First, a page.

Reynisdrangar

Reynisdrangar at sunset

Home to folklores and flying birds

The Reynisdrangar sea stacks are home to thousands of nesting seabirds as well as the cliffs near by. The summer air is filled with wings flapping and birds flying out at see to fish for their young ones. Species that can be found here include Puffins, Arctic tern, Fulmars, Seagulls and Guillemots, making it a interesting location for all birdwatchers out there.

Reynisdrangar are rock formations situated near the shore of Reynisfjara black beach by the coastal village Vík í Mýrdalur on the South Coast of Iceland. The formations are large and impending sea cliffs, made up of the same geological formation as Reynisfjall, mostly basalt. Reynisdrangar serve as a vital part of the area’s allure as they shoot dramatically out of the ocean under the looming cliffs of Mt. Reynisfjall housing thousands of nesting seabirds in summer.

The  rock formation

The highest of the rock formation is the 66 m (217 ft) high Langsamur. Attached to Langsamur is Landdrangur, the second largest stack. Landdrangur is the column which is closest to the beach. The third column is the smallest, and is known as Skessudrangur or Háidrangur, this is ironic as both names derive from the Icelandic words enormous and tall.

Reynisdrangar are formed when part of a headland is eroded by hydraulic action, which is the force of the sea or water crashing against the rock. The force of the water weakens cracks in the headland, causing them to later collapse, forming free-standing stacks and even a small island.

Reynisfjall is a 340 m high tuff mountain arising out of a volcanic eruption from under a glacier in the penultimate Ice Age, near the village of Vik. Alternating in an irregular manner are layers of tuff, pillow lava and columnar basalt veins and loops.

Birdlife

The Reynisdrangar sea stacks are home to thousands of nesting seabirds as well as the cliffs near by. The summer air is filled with wings flapping and birds flying out at see to fish for their young ones. Species that can be found here include Puffins, Arctic tern, Fulmars, Seagulls and Guillemots, making it a interesting location for all birdwatchers out there.

Weather and erosion continues to reshape the Reynisdrangar, the cave Hálsanefs cave and Reynisfjara Black beach on a daily basis, the ever changing light and contrast in weather and the  elements make sure that when ever you visit the area it will produce unique sights.

The folklore of Reynisdrangar sea stacks.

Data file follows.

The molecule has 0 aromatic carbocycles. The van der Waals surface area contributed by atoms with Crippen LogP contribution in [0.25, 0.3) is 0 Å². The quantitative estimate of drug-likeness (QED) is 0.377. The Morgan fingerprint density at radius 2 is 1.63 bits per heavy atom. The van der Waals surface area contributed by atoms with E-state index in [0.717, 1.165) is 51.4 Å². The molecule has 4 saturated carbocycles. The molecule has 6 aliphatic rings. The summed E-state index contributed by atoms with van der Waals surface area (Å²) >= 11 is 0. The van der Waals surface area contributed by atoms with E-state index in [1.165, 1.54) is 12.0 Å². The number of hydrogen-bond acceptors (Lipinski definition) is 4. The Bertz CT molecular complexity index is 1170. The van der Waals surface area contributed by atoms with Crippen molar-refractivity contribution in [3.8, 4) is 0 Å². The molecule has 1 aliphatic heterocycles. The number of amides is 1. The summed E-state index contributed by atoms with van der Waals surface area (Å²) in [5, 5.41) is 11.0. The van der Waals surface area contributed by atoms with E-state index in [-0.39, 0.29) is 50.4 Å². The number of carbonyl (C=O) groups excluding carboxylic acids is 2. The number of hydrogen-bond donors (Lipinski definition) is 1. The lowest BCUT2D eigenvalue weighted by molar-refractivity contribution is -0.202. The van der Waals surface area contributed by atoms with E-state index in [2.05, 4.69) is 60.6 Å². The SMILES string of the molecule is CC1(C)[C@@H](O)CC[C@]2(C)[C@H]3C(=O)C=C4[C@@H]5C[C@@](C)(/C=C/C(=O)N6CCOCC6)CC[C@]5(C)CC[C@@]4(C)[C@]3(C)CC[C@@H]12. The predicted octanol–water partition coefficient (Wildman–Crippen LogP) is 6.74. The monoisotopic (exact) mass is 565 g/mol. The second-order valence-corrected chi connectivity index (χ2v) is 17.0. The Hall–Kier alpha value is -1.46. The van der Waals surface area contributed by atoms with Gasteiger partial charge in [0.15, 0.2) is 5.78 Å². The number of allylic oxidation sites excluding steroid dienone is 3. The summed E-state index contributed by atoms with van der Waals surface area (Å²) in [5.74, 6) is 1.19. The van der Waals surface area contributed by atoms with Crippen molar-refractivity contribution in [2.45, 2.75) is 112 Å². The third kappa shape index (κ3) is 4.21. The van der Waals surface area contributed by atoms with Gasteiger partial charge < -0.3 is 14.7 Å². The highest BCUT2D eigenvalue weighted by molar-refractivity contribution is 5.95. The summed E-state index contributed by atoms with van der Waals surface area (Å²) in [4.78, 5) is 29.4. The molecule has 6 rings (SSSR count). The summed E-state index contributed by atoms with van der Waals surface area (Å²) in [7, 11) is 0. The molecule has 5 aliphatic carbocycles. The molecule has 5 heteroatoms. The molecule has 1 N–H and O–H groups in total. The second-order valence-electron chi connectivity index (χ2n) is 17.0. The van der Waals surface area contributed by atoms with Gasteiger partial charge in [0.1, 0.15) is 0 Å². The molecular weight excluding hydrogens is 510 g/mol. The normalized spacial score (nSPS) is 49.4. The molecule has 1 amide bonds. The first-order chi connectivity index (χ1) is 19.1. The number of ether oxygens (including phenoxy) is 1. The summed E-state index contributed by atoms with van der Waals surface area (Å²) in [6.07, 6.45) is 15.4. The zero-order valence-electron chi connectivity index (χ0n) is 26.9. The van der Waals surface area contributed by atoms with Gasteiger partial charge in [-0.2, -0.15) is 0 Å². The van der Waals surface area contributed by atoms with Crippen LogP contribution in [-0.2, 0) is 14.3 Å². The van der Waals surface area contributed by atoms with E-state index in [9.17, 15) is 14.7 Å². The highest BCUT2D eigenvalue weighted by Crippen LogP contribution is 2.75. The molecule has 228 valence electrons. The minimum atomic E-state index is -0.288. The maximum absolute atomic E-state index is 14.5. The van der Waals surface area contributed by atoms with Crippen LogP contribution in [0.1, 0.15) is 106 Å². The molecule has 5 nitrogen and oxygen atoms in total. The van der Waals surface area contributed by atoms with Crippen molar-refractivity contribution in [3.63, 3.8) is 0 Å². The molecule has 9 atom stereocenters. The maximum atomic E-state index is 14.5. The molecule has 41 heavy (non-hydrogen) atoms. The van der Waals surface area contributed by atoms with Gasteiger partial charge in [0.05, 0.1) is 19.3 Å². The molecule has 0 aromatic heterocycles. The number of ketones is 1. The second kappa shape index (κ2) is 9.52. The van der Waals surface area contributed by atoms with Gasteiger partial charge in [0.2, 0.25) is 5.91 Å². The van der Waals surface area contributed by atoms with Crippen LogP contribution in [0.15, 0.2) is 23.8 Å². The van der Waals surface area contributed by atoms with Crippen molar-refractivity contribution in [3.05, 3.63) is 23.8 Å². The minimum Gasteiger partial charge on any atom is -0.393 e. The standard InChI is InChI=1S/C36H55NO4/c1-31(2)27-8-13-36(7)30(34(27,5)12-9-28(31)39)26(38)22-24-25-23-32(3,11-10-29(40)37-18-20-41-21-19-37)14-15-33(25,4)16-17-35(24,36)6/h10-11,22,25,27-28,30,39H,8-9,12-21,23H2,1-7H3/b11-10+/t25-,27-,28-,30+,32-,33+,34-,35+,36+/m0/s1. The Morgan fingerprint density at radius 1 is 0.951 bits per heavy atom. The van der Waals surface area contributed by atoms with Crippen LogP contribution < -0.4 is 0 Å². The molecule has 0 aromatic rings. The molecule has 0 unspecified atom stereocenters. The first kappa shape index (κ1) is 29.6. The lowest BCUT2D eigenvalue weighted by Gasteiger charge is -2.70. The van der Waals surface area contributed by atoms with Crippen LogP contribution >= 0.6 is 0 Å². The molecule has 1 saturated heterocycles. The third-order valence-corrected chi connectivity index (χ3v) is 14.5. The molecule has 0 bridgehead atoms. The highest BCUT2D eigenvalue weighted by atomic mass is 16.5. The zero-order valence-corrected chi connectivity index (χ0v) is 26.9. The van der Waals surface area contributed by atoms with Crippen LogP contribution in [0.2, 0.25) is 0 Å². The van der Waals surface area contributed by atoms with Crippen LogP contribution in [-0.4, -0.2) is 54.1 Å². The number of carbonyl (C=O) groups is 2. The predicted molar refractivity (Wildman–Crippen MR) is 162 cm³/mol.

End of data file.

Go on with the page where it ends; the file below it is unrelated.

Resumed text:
According to one local Icelandic folklore, these large basalt columns were once trolls engaged in trying to pull ships from the ocean. However, as bad luck would have it, the dawn quickly arose, turning the trolls into solid stone.

Another legend tells of a husband whose wife was kidnapped and killed by two trolls. The man followed the trolls down to Reynisfjara where he froze them, ensuring that they would never kill again.

The third local folk tail claims that these are indeed troll but if you look into it the trolls in Iceland and the trolls in Faeroe islands where trying to pull the two countries to gather, but where turned into stone and therefore you will find the same formations on a beach over in Faeroe islands.

Where are Reynisdrangar rock formations?

Reynisdrangar are located just off the main road on the south coast of Iceland, 180 kilometres east of Reykjavik.

Dangerous waves You must remember if you visit Reynisdrangar, either from the east side from Vik or from Reynisfjara on the west side, that the ocean and the waves are often extremely dangerous. The waves at Reynisfjara are especially strong and unpredictable, and fatal accidents have occurred at this beach, so people are advised to take extra care when visiting the area. A good rule of thumb is to never turn your back on the ocean. Even though it may seem calm, the waves can all of a sudden hit hard and sweep you out to sea, with aforementioned consequences.
The Reynisdrangar sea stacks are home to thousands of nesting seabirds as well as the cliffs near by. Reynisdrangar are formed when part of a headland is eroded by hydraulic action, which is the force of the sea or water crashing against the rock. The force of the water weakens cracks in the headland, causing them to later collapse, forming free-standing stacks and even a small island.
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